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Post Office Sale Being Negotiated, Branch to Move to Hulfish Street

Negotiations with a California-based development company are underway for the sale of Princeton’s post office on Palmer Square. Once the arrangements are completed, the branch will move to a smaller site on the Square at 51-53 Hulfish Street, according to a spokesman for the real estate firm that is brokering the deal.

LCOR Ventures is the buyer of the historic building that has housed the Princeton post office since 1934. The company is not ready to comment on just how the space would be used. “They don’t know yet,” said Alec Monaghan, first vice president of CBRE Inc., the real estate firm handling the sale. “It could be a single user. Or it could be multiple users, as in shops, or a restaurant.”

David Newton, vice president of Palmer Square Management, cautioned Monday that the sale of the old building is still pending. “It’s still subject to the lease getting finalized, and we’re hopeful that will happen soon,” he said. “I think it’s very, very important that the post office stay in the downtown where there is easy access from the University.”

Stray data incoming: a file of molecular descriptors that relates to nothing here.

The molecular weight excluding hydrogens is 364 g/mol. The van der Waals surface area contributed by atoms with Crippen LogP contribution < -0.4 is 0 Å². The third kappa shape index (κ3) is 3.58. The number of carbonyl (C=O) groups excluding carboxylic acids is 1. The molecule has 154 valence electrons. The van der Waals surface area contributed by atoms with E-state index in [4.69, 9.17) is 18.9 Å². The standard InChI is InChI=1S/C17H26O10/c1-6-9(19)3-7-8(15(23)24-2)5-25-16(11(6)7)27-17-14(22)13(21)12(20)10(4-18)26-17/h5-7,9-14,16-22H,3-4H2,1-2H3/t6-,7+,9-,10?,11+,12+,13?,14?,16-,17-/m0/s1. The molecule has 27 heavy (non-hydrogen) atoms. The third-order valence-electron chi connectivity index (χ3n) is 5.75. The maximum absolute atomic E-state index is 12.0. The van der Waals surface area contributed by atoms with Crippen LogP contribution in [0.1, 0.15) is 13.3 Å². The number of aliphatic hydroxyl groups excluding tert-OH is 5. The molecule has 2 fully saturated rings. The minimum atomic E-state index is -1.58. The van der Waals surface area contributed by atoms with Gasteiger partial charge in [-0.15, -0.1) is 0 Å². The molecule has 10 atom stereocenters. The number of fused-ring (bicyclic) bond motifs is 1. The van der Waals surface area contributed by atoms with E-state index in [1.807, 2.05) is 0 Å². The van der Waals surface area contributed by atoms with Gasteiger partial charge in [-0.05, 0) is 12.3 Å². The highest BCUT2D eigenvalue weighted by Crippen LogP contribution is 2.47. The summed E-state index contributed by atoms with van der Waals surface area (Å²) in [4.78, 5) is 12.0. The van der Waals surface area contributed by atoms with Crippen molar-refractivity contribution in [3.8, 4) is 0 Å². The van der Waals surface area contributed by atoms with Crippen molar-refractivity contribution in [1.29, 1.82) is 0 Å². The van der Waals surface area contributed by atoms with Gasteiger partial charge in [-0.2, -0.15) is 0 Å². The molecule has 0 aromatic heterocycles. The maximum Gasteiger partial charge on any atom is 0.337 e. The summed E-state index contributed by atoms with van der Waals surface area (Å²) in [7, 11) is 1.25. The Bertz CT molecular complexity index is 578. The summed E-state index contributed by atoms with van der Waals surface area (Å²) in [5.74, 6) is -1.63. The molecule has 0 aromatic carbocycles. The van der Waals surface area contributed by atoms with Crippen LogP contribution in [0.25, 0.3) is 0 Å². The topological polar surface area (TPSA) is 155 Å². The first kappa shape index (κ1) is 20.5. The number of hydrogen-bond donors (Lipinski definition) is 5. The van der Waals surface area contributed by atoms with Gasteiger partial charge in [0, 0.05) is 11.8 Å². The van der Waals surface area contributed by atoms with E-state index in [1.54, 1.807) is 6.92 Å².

CBRE is also representing other post office locations throughout the country as the United State Post Office downsizes. LCOR is a national developer specializing in public/private partnerships, according to the company’s website. The firm’s list of projects includes Terminal 4 at JFK International Airport.

The Princeton post office will be scaling down from 12,000 to about 2,000 square feet if the deal is finalized and it moves to its new home on Hulfish Sreet, currently the temporary location of a toy store. The office should be up and running by early to late May, according to Mr. Monaghan.

“I think it’s going to be a wonderful space,” he said. “There’s more light. Even the clerks I talk to at the post office are happy about it. It’s better for them and it’s definitely better for the public.”

Some residents were hoping that the post office would relocate to a site like the Princeton Shopping Center, where there is ample parking available. Others hoped it would move from Palmer Square to the middle of downtown. The new location has some on-street, metered spaces in front and is opposite the Chambers Street parking garage. “I look on it as a positive that it’s not in the middle of town,” said Mr. Monaghan. “It’s a better location for a quick in and out.”

 

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